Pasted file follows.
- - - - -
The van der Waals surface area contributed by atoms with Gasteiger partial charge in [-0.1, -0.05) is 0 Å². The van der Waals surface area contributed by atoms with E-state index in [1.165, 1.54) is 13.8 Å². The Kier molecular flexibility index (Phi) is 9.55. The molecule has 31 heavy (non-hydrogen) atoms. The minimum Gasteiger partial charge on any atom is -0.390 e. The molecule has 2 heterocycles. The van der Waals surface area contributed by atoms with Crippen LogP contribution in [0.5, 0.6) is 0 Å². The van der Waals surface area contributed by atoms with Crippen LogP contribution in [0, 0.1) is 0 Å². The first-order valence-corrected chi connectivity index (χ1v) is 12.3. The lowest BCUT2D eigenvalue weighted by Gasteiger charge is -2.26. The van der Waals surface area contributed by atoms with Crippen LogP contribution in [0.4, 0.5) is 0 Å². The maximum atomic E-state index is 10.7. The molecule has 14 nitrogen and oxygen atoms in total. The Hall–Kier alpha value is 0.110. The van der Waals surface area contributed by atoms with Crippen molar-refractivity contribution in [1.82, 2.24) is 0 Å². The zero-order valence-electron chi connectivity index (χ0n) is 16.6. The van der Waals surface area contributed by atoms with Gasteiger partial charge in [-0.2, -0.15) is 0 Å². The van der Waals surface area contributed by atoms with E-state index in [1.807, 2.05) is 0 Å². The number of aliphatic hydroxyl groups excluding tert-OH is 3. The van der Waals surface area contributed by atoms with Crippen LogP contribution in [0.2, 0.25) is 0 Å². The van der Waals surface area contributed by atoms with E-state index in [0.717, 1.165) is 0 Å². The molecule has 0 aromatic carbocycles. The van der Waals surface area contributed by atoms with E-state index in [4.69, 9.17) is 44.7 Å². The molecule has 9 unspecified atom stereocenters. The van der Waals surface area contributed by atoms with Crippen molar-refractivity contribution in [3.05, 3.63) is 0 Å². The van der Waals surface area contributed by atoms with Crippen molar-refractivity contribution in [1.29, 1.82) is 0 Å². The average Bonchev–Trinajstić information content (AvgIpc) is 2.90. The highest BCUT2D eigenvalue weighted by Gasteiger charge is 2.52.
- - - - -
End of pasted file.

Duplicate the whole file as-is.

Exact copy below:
The van der Waals surface area contributed by atoms with Gasteiger partial charge in [-0.1, -0.05) is 0 Å². The van der Waals surface area contributed by atoms with E-state index in [1.165, 1.54) is 13.8 Å². The Kier molecular flexibility index (Phi) is 9.55. The molecule has 31 heavy (non-hydrogen) atoms. The minimum Gasteiger partial charge on any atom is -0.390 e. The molecule has 2 heterocycles. The van der Waals surface area contributed by atoms with Crippen LogP contribution in [0.5, 0.6) is 0 Å². The van der Waals surface area contributed by atoms with Crippen LogP contribution in [0, 0.1) is 0 Å². The first-order valence-corrected chi connectivity index (χ1v) is 12.3. The lowest BCUT2D eigenvalue weighted by Gasteiger charge is -2.26. The van der Waals surface area contributed by atoms with Crippen LogP contribution in [0.4, 0.5) is 0 Å². The maximum atomic E-state index is 10.7. The molecule has 14 nitrogen and oxygen atoms in total. The Hall–Kier alpha value is 0.110. The van der Waals surface area contributed by atoms with Crippen molar-refractivity contribution in [1.82, 2.24) is 0 Å². The zero-order valence-electron chi connectivity index (χ0n) is 16.6. The van der Waals surface area contributed by atoms with Gasteiger partial charge in [-0.2, -0.15) is 0 Å². The van der Waals surface area contributed by atoms with E-state index in [1.807, 2.05) is 0 Å². The number of aliphatic hydroxyl groups excluding tert-OH is 3. The van der Waals surface area contributed by atoms with Crippen LogP contribution in [0.2, 0.25) is 0 Å². The van der Waals surface area contributed by atoms with E-state index in [0.717, 1.165) is 0 Å². The molecule has 0 aromatic carbocycles. The van der Waals surface area contributed by atoms with E-state index in [4.69, 9.17) is 44.7 Å². The molecule has 9 unspecified atom stereocenters. The van der Waals surface area contributed by atoms with Crippen molar-refractivity contribution in [3.05, 3.63) is 0 Å². The van der Waals surface area contributed by atoms with Crippen molar-refractivity contribution in [1.29, 1.82) is 0 Å². The average Bonchev–Trinajstić information content (AvgIpc) is 2.90. The highest BCUT2D eigenvalue weighted by Gasteiger charge is 2.52.